This op-ed was written by the GW Amnesty International executive board.
As the executive board of GW’s chapter of Amnesty International, we have always been concerned with abuses of human rights across the globe. But as the world continues to develop and modernize, human rights abuses have only become more prevalent.
A greater human ability to disseminate the ideals of a free world via technology has failed to overcome a seemingly innate desire for wealth, power and dominion. The realities of world poverty and the oppression of tyrannical governments are central to the international human rights problem and to the debate over what the Western world can or should do. We are not deaf to this debate, but we wonder about the efficacy of our advocacy.
As the presidential election looms ever closer, we have reformulated our strategy for human rights advocacy. The unparalleled visibility of the elections has aroused both the purest pride in the promise of our democratic ideals and the most profound shame that our country has too often fallen far short of them in its dealings with the world.
During this momentous electoral season, the GW chapter of Amnesty International is focusing on advocating for the human rights of everyday Americans and the protection of those rights by our government.
This American focus is based on a profound belief that human rights must be protected in the United States before they can be guarded by our government abroad, that we must “practice what we preach.”
On the surface it seems both simple and simply idealistic. On careful inspection, however, these issues are central to preserving America’s diplomatic capital. As we weaken American ideals – for example, through the torture of prisoners, the flouting of international standards of war and the secret wiretapping of American citizens – America’s diplomatic standing in the world is weakened along with them. Failing to enact the ideals of our democratic and free society damages our relations with the world and our national security.
How can America hope to condemn Russia’s invasion of Georgia if it has itself broken the internationally accepted standards of waging war? How can the U.S. encourage democratic reforms in China as we promote trade policies that keep us in the debt of the very government that opposes such reforms with violence? It is not simply a moral imperative to protect human rights, it is an economic and strategic one as well.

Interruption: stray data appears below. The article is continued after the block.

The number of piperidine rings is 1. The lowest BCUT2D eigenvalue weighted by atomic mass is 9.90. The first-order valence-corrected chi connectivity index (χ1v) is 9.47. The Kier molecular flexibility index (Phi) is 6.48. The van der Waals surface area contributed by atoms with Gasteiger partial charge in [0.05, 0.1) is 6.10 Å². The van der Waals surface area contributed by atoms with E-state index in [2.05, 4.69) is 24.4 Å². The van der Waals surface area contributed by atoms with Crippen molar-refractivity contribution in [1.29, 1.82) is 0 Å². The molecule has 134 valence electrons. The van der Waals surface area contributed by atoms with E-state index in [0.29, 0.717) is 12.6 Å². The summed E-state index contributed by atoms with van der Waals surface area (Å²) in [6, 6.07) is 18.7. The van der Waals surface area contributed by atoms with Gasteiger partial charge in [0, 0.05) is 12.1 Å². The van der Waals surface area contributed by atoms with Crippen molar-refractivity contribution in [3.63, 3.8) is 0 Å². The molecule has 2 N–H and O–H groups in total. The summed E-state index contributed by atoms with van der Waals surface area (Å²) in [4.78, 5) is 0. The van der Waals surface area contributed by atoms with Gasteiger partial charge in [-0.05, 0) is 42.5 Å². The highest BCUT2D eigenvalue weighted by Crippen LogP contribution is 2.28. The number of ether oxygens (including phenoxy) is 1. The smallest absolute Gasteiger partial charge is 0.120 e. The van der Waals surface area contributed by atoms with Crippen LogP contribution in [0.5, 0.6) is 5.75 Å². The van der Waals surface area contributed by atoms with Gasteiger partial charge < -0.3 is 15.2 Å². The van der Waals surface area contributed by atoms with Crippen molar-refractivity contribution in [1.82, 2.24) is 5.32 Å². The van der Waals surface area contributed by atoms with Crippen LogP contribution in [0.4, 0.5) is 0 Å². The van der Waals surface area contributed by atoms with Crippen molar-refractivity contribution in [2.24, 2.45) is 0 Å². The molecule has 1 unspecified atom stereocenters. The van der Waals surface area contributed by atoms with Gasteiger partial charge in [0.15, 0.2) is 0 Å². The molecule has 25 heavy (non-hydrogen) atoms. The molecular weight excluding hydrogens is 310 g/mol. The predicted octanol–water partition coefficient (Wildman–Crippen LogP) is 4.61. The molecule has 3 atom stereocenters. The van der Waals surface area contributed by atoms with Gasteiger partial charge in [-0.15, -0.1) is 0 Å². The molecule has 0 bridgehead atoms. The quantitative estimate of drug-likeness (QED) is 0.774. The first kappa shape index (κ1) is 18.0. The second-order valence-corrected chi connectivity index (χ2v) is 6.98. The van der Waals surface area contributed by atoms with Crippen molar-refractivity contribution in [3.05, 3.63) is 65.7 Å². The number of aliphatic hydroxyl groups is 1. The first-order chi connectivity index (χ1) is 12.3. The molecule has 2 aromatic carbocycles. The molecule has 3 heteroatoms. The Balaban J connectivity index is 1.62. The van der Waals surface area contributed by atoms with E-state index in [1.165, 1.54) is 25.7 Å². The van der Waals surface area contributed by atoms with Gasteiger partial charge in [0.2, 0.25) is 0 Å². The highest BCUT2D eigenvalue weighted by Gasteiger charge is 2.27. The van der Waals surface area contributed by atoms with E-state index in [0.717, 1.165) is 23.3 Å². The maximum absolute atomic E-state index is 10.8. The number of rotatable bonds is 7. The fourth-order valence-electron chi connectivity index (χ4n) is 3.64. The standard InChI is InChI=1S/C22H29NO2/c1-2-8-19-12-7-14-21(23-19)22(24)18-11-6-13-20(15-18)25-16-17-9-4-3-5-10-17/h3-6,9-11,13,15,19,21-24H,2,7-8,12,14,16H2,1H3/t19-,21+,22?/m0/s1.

The ideals of the inherent rights and dignity of humankind transcend nation, party and creed. However, we recognize that its concrete policy expressions often do not. As such, GW Amnesty International’s intention is to raise awareness about the protection of human rights in the U.S. by hearing from student representatives of both parties. We believe in the imperative of addressing these issues with the force of the public behind us, and because the involvement of the public in political ends is best elicited through political means, we are hosting a debate between GW’s College Democrats and Georgetown’s Students for McCain-Palin.
In “Choosing a New America: Human Rights in the Presidential Elections,” we offer a forum for interested student activist groups to pose questions to prominent college supporters of Sens. Barack Obama, D-Ill., and John McCain, R-Ariz., about the human rights policies of their respective candidates.
We ask the GW community to attend with the belief that ideas matter and that we as students and citizens can have an impact. In this election year, we hope that the student voice will ring loud and clear from our actions on campus, in the community and, with your help, in the larger world.
“Choosing a New America: Human Rights in the Presidential Elections” will be held Monday at 8 p.m. in the Marvin Center Continental Ballroom.